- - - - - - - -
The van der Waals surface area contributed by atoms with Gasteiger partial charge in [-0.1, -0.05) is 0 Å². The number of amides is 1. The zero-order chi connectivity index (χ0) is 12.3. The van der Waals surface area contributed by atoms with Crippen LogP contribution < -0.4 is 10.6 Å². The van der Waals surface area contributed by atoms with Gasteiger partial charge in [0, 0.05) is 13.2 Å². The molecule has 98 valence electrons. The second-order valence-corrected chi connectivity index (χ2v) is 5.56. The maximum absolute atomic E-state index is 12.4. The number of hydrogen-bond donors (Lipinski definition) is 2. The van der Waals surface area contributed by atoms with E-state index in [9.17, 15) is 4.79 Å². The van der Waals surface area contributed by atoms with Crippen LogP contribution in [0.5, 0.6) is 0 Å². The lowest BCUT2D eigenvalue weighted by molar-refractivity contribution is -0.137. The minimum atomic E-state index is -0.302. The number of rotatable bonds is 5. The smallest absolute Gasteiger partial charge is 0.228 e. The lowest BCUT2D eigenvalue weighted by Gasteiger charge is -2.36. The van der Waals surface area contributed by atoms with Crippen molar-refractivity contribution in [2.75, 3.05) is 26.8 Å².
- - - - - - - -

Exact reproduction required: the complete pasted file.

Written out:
The van der Waals surface area contributed by atoms with Gasteiger partial charge in [-0.1, -0.05) is 0 Å². The number of amides is 1. The zero-order chi connectivity index (χ0) is 12.3. The van der Waals surface area contributed by atoms with Crippen LogP contribution < -0.4 is 10.6 Å². The van der Waals surface area contributed by atoms with Gasteiger partial charge in [0, 0.05) is 13.2 Å². The molecule has 98 valence electrons. The second-order valence-corrected chi connectivity index (χ2v) is 5.56. The maximum absolute atomic E-state index is 12.4. The number of hydrogen-bond donors (Lipinski definition) is 2. The van der Waals surface area contributed by atoms with E-state index in [9.17, 15) is 4.79 Å². The van der Waals surface area contributed by atoms with Crippen LogP contribution in [0.5, 0.6) is 0 Å². The lowest BCUT2D eigenvalue weighted by molar-refractivity contribution is -0.137. The minimum atomic E-state index is -0.302. The number of rotatable bonds is 5. The smallest absolute Gasteiger partial charge is 0.228 e. The lowest BCUT2D eigenvalue weighted by Gasteiger charge is -2.36. The van der Waals surface area contributed by atoms with Crippen molar-refractivity contribution in [2.75, 3.05) is 26.8 Å².